Strategy. Partnership. Communication.
As part of the global marketing of Hope in a Changing Climate, the award-winning film Halperin executive produced with a team from the Environmental Education Media Project, Halperin authored a series of blog posts from December 2009 to June 2010. The following dispatch is part of this series.
To learn more about the film and ecosystem restoration, see the Hope in a Changing Climate project.
We are in an historical moment. So much needs to be said. Yet words seem so inadequate, so futile -- so much talk as oil explodes from the sea floor.
The pattern is all too familiar.
Lax government oversight of profit maximizing firms; technical, health, and environmental safety still treated as irritants in the way of the core business; minimizing the scale of destruction; independent science and government regulators slow to challenge corporate pronouncements; the collection and display of dead animals; intensifying recrimination, hearings, suits; battles raging on the airwaves, in the halls of Congress; people’s job threatened or lost; mounting frustration.
There are a few systemic absurdities worth noting in this disaster. Someone needs to perform an economic analysis of how much the offshore oil industry has invested, comparatively, in new drilling technology and in new safety technology. That we can now drill into reservoirs of oil that sit not only a mile under the sea, but also another 3 miles underneath the sea floor is mind-boggling. That our approach to planning for loosing control of such drilling continues to revolve around surface containment booms, burns, and skims is absolutely pathetic. With all due respect, but how hard is it to figure out that the environmental risk from such deep drilling efforts is fundamentally different from that of a surface spill from, just for example, a tanker off the coast of Alaska?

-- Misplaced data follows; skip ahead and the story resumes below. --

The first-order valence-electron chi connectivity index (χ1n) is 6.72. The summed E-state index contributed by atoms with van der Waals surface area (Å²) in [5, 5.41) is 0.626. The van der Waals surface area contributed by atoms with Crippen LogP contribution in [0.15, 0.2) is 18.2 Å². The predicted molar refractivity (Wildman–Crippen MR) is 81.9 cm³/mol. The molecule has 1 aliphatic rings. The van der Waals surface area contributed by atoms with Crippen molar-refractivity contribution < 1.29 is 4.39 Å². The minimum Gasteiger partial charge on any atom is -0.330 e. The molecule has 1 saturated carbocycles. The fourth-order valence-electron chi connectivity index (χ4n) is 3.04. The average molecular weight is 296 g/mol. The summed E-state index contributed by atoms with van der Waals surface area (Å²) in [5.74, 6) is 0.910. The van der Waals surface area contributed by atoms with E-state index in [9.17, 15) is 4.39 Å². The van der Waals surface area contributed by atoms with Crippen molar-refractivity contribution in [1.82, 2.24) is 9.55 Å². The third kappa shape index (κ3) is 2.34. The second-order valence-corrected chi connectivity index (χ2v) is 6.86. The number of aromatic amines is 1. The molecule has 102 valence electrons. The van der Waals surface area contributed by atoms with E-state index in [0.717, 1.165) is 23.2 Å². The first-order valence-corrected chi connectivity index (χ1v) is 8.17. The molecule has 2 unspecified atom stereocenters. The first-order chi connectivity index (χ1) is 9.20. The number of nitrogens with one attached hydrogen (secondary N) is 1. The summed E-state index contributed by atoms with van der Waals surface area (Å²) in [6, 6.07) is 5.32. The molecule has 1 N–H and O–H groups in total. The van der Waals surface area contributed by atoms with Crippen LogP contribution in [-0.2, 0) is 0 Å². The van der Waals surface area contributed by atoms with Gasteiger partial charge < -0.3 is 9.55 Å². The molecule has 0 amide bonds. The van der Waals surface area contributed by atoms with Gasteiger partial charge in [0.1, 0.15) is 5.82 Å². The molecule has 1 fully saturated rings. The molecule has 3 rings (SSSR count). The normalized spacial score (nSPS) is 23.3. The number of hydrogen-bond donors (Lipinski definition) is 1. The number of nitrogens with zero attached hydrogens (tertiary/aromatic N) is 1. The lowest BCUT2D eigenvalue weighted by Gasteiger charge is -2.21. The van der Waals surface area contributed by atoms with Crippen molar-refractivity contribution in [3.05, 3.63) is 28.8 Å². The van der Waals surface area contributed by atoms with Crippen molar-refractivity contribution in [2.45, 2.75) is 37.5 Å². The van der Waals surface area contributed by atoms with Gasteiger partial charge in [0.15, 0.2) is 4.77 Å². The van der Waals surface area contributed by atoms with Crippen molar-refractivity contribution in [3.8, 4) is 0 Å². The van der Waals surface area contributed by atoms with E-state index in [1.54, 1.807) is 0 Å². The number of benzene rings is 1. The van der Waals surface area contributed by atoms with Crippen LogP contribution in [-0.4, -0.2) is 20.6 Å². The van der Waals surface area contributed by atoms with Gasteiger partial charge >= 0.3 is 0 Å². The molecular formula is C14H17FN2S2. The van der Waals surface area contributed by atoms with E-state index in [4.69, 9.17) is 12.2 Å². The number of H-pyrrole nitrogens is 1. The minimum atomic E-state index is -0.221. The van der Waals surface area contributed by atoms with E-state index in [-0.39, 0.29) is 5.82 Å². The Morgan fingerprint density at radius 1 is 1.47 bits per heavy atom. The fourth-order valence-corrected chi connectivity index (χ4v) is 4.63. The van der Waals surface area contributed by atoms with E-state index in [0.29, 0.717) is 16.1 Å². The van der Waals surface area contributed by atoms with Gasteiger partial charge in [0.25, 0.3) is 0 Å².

Related, booms make sense if one expects the oil to come to the surface in large quantities. Dispersants make sense, perhaps, as a technique for ensuring that large quantities of oil never make it to the surface – and onto beaches as well as televisions. But massive quantities of toxic dispersants flushed into the ocean a mile down and booms placed along the surface?
As a means of keeping the oil off the evening news by keeping the worst images of damage well below the surface, dispersants may be doing a very effective job. But as a path to mitigating long-term environmental devastation, this is nothing more than a cynical return to the most ignorant sophisms of the 1950s. We were told over and over and over that the lake, the river, the forest, the atmosphere [fill in the blank as you like] was big enough to absorb the pollution without significant damage. Then as now, far from resolving the problem, we are – language matters – dispersing it.
And what better name could possibly have been given to the oil field resting calmly miles below the oceans surface, ensconced in its geologic tomb only to be punctured by BP’s drill? Macondo; the fictional name used by the master of magic realism, Gabrielle Garcia Marquez, to describe his birthplace.
Nalco seems to have wholly embraced this literary genre when searching for product names. The two chemical agents (9500A and 9527A) that disperse the oil bear the fantastical name of – Corexit. Of course, it does nothing of the sort, but no matter, it surely cannot do any harm itself. As stated on Nalco’s website that characterizes but does not name the seven ingredients in Corexit, a third ingredient is found in a popular brand of baby bath liquid,” and “put another way, COREXIT 9527 is more than 7 times safer than dish soap.” And if that is not reassurance enough, Dr. Manian Ramesh, Chief Technology Officer for Nalco, provides the details we really need to feel good. He explains that “dispersants work on an oil spill as dishwashing detergent works on a greasy skillet: they break up oil into tiny droplets that sink below the water's surface where naturally occurring bacteria consume them. Without dispersants, oil stays on the water's surface, where bacteria can't get at them.”
The pattern is all too familiar.
-- Jonathan J. Halperin